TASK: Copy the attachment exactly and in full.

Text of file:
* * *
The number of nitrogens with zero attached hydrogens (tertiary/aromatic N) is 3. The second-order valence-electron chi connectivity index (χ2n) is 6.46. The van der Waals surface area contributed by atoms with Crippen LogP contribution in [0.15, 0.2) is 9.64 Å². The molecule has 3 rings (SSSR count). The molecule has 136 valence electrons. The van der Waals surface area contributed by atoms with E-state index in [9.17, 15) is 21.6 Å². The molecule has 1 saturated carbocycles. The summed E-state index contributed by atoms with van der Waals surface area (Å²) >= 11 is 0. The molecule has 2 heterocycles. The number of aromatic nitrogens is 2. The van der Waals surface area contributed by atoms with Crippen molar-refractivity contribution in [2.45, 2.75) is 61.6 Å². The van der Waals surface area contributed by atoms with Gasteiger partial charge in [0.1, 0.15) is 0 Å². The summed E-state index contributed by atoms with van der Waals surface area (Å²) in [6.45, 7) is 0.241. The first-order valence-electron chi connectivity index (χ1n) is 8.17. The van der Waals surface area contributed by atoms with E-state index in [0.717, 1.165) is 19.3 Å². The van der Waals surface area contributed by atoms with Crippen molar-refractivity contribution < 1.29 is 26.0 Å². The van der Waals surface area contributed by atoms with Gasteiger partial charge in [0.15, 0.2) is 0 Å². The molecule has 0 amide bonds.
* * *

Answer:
The number of nitrogens with zero attached hydrogens (tertiary/aromatic N) is 3. The second-order valence-electron chi connectivity index (χ2n) is 6.46. The van der Waals surface area contributed by atoms with Crippen LogP contribution in [0.15, 0.2) is 9.64 Å². The molecule has 3 rings (SSSR count). The molecule has 136 valence electrons. The van der Waals surface area contributed by atoms with E-state index in [9.17, 15) is 21.6 Å². The molecule has 1 saturated carbocycles. The summed E-state index contributed by atoms with van der Waals surface area (Å²) >= 11 is 0. The molecule has 2 heterocycles. The number of aromatic nitrogens is 2. The van der Waals surface area contributed by atoms with Crippen molar-refractivity contribution in [2.45, 2.75) is 61.6 Å². The van der Waals surface area contributed by atoms with Gasteiger partial charge in [0.1, 0.15) is 0 Å². The summed E-state index contributed by atoms with van der Waals surface area (Å²) in [6.45, 7) is 0.241. The first-order valence-electron chi connectivity index (χ1n) is 8.17. The van der Waals surface area contributed by atoms with E-state index in [0.717, 1.165) is 19.3 Å². The van der Waals surface area contributed by atoms with Crippen molar-refractivity contribution < 1.29 is 26.0 Å². The van der Waals surface area contributed by atoms with Gasteiger partial charge in [0.15, 0.2) is 0 Å². The molecule has 0 amide bonds.